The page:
Let the sun shine
Published 1:10 pm Wednesday, March 7, 2007
The Beaufort County Board of Education had its first budget-preparation meeting of the year Feb. 20, and the Daily News reporter who covered it came away without a copy of the numbers.
Two weeks later, he still didn’t have one. That’s because Beaufort County Schools wouldn’t release it.
That’s outrageous. Any document that is handed out to board members during an open, public meeting is a public record. And the public — media member or not — has a right to that information.
At the school board’s budget meeting on Thursday, Superintendent Jeff Moss told the reporter the budget, a combination of principals’ wish lists, represented “working numbers.” The school board still has to hash out its wants and needs for the coming fiscal year, which begins July 1. But it doesn’t matter that those numbers aren’t yet set in stone.
A glance at North Carolina’s public-records law makes that clear. “Public record … shall mean all documents, papers, letters, maps, books, photographs, films, sound recordings … or other documentary material, regardless of physical form or characteristics,” reads a portion of the law.
The word “all” in that sentence doesn’t seem to allow for a whole lot of loopholes. And the law makes no provision for “working numbers” to be kept secret.
The next portion of the law defines what makes those materials “public.” The records must be “made or received … in connection with the transaction of public business by any agency of North Carolina government or its subdivisions. “
Last time we checked, that umbrella was big enough to cover public schools. And how those schools spend money — your money — on your children certainly constitutes public business.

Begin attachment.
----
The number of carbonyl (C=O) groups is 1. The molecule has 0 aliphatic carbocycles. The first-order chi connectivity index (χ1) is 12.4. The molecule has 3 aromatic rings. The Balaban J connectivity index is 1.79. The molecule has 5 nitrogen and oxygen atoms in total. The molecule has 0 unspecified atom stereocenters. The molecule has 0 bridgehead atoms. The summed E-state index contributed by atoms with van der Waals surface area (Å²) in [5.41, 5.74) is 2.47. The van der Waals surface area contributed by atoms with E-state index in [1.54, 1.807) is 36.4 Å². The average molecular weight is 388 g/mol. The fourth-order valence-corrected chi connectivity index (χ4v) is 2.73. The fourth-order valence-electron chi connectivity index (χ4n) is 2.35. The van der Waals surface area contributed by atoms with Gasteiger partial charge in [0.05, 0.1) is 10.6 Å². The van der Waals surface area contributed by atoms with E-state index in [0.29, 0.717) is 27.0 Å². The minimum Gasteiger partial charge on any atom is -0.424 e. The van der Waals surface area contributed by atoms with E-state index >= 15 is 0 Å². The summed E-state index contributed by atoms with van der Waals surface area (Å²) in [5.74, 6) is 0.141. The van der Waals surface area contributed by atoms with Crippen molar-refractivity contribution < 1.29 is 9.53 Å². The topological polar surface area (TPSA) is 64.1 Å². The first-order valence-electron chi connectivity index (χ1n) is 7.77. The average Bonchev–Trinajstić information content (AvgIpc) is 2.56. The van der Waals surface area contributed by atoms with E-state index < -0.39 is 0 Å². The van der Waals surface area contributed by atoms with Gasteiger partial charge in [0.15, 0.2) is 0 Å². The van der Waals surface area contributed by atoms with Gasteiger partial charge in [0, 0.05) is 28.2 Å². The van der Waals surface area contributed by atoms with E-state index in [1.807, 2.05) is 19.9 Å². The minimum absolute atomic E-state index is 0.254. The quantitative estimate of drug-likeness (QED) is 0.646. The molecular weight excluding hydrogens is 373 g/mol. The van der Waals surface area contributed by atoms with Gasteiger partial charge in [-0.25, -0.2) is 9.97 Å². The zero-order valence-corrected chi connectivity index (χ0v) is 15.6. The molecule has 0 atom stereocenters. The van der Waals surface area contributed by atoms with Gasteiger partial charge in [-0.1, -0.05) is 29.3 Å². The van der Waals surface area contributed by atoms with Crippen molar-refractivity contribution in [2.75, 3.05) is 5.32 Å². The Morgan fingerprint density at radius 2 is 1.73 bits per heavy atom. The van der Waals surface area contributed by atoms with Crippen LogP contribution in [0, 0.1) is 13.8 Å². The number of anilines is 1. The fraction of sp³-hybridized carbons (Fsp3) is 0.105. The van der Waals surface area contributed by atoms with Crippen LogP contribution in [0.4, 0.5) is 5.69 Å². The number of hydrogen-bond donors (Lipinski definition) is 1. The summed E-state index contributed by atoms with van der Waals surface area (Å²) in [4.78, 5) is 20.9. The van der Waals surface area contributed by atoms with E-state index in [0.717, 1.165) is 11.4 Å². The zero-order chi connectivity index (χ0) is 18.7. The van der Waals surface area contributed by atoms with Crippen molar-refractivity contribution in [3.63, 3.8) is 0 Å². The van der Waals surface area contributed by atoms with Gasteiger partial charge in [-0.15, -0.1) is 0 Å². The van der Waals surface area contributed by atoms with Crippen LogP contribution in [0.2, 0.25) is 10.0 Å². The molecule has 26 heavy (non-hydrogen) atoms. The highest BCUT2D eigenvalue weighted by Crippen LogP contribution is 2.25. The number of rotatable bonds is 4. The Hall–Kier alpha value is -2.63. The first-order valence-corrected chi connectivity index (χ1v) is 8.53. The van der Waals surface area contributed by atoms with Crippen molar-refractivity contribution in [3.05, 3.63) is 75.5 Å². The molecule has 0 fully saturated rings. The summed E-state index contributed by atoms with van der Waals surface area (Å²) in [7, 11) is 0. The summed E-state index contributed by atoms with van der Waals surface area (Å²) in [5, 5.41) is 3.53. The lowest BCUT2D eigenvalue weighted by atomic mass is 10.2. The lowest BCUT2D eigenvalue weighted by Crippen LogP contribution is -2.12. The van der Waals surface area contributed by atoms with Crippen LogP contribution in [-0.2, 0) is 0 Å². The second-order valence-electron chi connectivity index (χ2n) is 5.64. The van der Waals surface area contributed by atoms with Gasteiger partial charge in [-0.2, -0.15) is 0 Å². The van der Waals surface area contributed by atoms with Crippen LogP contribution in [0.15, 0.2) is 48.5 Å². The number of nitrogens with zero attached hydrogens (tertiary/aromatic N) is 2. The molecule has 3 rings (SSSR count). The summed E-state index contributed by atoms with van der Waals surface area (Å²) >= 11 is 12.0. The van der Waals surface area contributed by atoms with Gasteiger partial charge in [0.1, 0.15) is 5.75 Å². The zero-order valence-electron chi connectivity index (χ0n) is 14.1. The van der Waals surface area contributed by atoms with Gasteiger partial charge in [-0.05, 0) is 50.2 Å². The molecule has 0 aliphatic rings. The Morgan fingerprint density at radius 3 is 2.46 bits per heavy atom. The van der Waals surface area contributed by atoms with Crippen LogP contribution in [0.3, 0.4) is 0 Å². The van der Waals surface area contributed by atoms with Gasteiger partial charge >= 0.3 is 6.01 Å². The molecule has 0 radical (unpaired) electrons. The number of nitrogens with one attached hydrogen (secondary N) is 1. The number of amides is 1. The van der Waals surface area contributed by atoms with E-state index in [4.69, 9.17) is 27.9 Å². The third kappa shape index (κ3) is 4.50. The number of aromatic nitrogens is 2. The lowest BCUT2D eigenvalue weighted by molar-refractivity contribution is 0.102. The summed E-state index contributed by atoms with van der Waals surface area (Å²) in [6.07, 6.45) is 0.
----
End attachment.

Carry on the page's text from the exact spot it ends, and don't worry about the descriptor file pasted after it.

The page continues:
The Daily News has repeatedly tried to obtain hard copies of the numbers that have been discussed in the three budget workshops. Each time, there has been some holdup and we’ve been patient. School board member F. Mac Hodges and Chairman Robert Belcher have tried to help our reporter get the information he needs. But the budget remained elusive.
Sarah Hodges, the school system’s information officer, said Tuesday she would put in a request for the budget, but that it wouldn’t be available before today because Moss was out of town.
Amanda Martin, an attorney who works with the North Carolina Press Association, termed withholding those budget-related documents a clear violation of the state’s public-records law.
It wasn’t until we advised Moss of Martin’s legal opinion that those budgetary numbers became available to us late Tuesday. Moss said he didn’t realize the Daily News had been seeking the documents. Reached on his cell phone, Moss e-mailed the documents he had within a matter of minutes.
We were glad to receive the numbers, but we shouldn’t have had to wait around for two weeks and seek the advice of a lawyer to get them. Somebody, somewhere, dropped the ball.
During budget season, it is our job to report on the financial plans local boards are considering, even before the numbers are final and everybody says amen. Sometimes, those numbers fluctuate wildly from what is first presented to what is finally adopted.
Still, that doesn’t make “working numbers” discussed in a public meeting any less valid or any less public. Other public bodies aren’t above the law — and neither is the Beaufort County Board of Education.